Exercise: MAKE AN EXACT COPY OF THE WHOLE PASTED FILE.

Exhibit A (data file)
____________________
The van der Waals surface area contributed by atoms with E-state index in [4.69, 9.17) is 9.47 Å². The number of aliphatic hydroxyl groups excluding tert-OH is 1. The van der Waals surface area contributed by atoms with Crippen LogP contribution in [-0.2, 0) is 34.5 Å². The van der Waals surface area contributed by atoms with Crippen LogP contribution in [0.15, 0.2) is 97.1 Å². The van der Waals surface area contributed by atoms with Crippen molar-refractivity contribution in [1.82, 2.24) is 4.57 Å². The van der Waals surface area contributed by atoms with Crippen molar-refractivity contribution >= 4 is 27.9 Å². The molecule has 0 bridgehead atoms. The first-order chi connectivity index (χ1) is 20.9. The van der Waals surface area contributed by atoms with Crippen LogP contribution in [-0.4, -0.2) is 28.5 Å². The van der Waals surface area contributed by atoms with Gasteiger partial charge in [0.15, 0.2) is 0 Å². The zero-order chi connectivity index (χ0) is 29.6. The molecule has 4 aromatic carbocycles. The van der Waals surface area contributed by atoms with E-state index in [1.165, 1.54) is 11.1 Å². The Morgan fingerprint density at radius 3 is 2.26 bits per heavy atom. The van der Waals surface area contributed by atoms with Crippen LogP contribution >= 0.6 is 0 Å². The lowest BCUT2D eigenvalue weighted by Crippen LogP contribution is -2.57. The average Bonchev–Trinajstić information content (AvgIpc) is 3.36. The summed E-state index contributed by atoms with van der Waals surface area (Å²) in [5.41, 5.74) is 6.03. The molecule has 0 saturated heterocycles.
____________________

The van der Waals surface area contributed by atoms with E-state index in [4.69, 9.17) is 9.47 Å². The number of aliphatic hydroxyl groups excluding tert-OH is 1. The van der Waals surface area contributed by atoms with Crippen LogP contribution in [-0.2, 0) is 34.5 Å². The van der Waals surface area contributed by atoms with Crippen LogP contribution in [0.15, 0.2) is 97.1 Å². The van der Waals surface area contributed by atoms with Crippen molar-refractivity contribution in [1.82, 2.24) is 4.57 Å². The van der Waals surface area contributed by atoms with Crippen molar-refractivity contribution >= 4 is 27.9 Å². The molecule has 0 bridgehead atoms. The first-order chi connectivity index (χ1) is 20.9. The van der Waals surface area contributed by atoms with Crippen LogP contribution in [-0.4, -0.2) is 28.5 Å². The van der Waals surface area contributed by atoms with Gasteiger partial charge in [0.15, 0.2) is 0 Å². The zero-order chi connectivity index (χ0) is 29.6. The molecule has 4 aromatic carbocycles. The van der Waals surface area contributed by atoms with E-state index in [1.165, 1.54) is 11.1 Å². The Morgan fingerprint density at radius 3 is 2.26 bits per heavy atom. The van der Waals surface area contributed by atoms with Crippen LogP contribution >= 0.6 is 0 Å². The lowest BCUT2D eigenvalue weighted by Crippen LogP contribution is -2.57. The average Bonchev–Trinajstić information content (AvgIpc) is 3.36. The summed E-state index contributed by atoms with van der Waals surface area (Å²) in [5.41, 5.74) is 6.03. The molecule has 0 saturated heterocycles.